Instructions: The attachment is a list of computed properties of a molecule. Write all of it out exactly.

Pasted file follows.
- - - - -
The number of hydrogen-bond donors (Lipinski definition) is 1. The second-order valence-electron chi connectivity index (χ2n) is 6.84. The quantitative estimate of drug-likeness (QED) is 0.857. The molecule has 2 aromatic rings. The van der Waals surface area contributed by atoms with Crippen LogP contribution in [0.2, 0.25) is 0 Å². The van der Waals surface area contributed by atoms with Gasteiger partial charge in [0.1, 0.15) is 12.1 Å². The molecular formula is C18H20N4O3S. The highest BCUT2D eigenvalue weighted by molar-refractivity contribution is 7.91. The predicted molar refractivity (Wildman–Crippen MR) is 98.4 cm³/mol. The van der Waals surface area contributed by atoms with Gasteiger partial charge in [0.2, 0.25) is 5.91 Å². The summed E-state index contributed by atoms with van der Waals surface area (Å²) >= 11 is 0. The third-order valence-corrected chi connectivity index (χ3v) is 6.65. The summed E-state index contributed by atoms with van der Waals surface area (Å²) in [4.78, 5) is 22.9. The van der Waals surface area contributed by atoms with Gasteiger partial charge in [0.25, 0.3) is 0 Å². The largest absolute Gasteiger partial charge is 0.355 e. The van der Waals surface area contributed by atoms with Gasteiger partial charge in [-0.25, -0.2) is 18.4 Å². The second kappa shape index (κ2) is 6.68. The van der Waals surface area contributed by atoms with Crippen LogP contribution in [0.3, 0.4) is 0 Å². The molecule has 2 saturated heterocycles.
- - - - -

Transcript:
The number of hydrogen-bond donors (Lipinski definition) is 1. The second-order valence-electron chi connectivity index (χ2n) is 6.84. The quantitative estimate of drug-likeness (QED) is 0.857. The molecule has 2 aromatic rings. The van der Waals surface area contributed by atoms with Crippen LogP contribution in [0.2, 0.25) is 0 Å². The van der Waals surface area contributed by atoms with Gasteiger partial charge in [0.1, 0.15) is 12.1 Å². The molecular formula is C18H20N4O3S. The highest BCUT2D eigenvalue weighted by molar-refractivity contribution is 7.91. The predicted molar refractivity (Wildman–Crippen MR) is 98.4 cm³/mol. The van der Waals surface area contributed by atoms with Gasteiger partial charge in [0.2, 0.25) is 5.91 Å². The summed E-state index contributed by atoms with van der Waals surface area (Å²) >= 11 is 0. The third-order valence-corrected chi connectivity index (χ3v) is 6.65. The summed E-state index contributed by atoms with van der Waals surface area (Å²) in [4.78, 5) is 22.9. The van der Waals surface area contributed by atoms with Gasteiger partial charge in [0.25, 0.3) is 0 Å². The largest absolute Gasteiger partial charge is 0.355 e. The van der Waals surface area contributed by atoms with Gasteiger partial charge in [-0.25, -0.2) is 18.4 Å². The second kappa shape index (κ2) is 6.68. The van der Waals surface area contributed by atoms with Crippen LogP contribution in [0.3, 0.4) is 0 Å². The molecule has 2 saturated heterocycles.